‘Unmanaged, the limited spacing would not preclude an explosion from propagating ship to ship - with catastrophic impact to mission-related personnel, ships and shore facilities,’ one of the documents, obtained through from the US Department of Defense through Freedom of Information requests, states. ‘The Marine Corps position is that the net explosive risk at Diego Garcia is unavoidable.’

A memo authored by the US Navy states that damage to be expected within the area of an explosion includes serious injury or death, eardrum rupture and lung injuries, and extensive damage to vessels:

A. Serious injury or death to personnel is likely from the blast and from fragments and debris resulting from the blast, B. 20% risk of eardrum rupture and serious lung injuries may occur, C. Vessels containing explosives are likely to be damaged extensively and delayed propagation of the explosion may occur.’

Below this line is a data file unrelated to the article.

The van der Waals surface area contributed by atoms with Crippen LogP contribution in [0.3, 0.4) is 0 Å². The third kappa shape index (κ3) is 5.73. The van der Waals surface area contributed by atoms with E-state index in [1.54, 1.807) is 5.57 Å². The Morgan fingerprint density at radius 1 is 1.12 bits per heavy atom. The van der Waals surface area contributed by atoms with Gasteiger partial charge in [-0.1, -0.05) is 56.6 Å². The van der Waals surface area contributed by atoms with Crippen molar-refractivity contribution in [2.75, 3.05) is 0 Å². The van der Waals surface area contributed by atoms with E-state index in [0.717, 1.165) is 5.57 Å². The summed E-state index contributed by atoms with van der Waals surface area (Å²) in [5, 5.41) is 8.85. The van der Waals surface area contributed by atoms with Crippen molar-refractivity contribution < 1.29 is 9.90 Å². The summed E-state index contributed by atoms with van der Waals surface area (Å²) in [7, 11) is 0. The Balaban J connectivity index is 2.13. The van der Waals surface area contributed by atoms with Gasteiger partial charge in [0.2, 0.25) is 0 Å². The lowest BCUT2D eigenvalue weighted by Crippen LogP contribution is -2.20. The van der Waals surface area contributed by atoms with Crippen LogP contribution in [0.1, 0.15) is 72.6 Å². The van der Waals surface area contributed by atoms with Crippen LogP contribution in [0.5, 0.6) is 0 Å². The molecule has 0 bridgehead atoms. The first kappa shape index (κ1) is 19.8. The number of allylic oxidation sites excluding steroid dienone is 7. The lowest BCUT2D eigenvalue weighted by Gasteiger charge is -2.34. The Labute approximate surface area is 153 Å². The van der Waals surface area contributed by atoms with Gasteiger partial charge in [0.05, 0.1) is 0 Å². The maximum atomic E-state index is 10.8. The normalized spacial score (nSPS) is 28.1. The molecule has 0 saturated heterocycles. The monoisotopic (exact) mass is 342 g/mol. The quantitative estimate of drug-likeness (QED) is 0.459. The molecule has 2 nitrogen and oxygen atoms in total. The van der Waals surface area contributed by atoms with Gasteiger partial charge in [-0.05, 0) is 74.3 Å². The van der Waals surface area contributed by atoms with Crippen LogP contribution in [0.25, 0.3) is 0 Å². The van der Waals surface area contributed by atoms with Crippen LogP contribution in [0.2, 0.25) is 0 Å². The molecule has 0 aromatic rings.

Diego Garcia’s Dark History

For decades Diego Garcia has been shrouded in secrecy, with access restricted only to government officials, the military, and civilian contractors working on the base. Journalists are banned from setting foot on the island by both the UK and US governments.

Diego Garcia is the largest island of the Chagos archipelago, which lies in remote waters equidistant from Tanzania and Indonesia. To the United States, the military base there is of great strategic importance because of its relative proximity to Middle East, the Persian Gulf, South Asia, and Southeast Asia, allowing the Pentagon to react quickly to events there.